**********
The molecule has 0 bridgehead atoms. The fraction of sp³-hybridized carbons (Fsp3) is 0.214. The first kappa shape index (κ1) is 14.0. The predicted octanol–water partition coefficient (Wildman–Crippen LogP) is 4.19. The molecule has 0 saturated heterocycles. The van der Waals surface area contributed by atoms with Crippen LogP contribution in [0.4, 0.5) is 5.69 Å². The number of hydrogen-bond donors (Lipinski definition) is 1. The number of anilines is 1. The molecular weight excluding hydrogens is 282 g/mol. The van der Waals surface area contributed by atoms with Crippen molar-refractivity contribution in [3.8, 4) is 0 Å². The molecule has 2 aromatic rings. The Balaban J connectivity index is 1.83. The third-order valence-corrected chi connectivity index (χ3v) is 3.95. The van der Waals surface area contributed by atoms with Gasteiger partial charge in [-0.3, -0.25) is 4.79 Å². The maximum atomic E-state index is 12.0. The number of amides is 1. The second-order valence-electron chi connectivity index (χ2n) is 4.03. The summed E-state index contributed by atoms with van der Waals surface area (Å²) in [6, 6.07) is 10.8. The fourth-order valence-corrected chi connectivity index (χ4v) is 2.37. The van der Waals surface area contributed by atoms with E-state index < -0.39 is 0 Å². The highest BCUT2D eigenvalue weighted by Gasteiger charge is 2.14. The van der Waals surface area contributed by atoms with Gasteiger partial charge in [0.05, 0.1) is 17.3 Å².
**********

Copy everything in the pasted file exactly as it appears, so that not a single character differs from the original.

The molecule has 0 bridgehead atoms. The fraction of sp³-hybridized carbons (Fsp3) is 0.214. The first kappa shape index (κ1) is 14.0. The predicted octanol–water partition coefficient (Wildman–Crippen LogP) is 4.19. The molecule has 0 saturated heterocycles. The van der Waals surface area contributed by atoms with Crippen LogP contribution in [0.4, 0.5) is 5.69 Å². The number of hydrogen-bond donors (Lipinski definition) is 1. The number of anilines is 1. The molecular weight excluding hydrogens is 282 g/mol. The van der Waals surface area contributed by atoms with Crippen molar-refractivity contribution in [3.8, 4) is 0 Å². The molecule has 2 aromatic rings. The Balaban J connectivity index is 1.83. The third-order valence-corrected chi connectivity index (χ3v) is 3.95. The van der Waals surface area contributed by atoms with Gasteiger partial charge in [-0.3, -0.25) is 4.79 Å². The maximum atomic E-state index is 12.0. The number of amides is 1. The second-order valence-electron chi connectivity index (χ2n) is 4.03. The summed E-state index contributed by atoms with van der Waals surface area (Å²) in [6, 6.07) is 10.8. The fourth-order valence-corrected chi connectivity index (χ4v) is 2.37. The van der Waals surface area contributed by atoms with E-state index < -0.39 is 0 Å². The highest BCUT2D eigenvalue weighted by Gasteiger charge is 2.14. The van der Waals surface area contributed by atoms with Gasteiger partial charge in [0.05, 0.1) is 17.3 Å².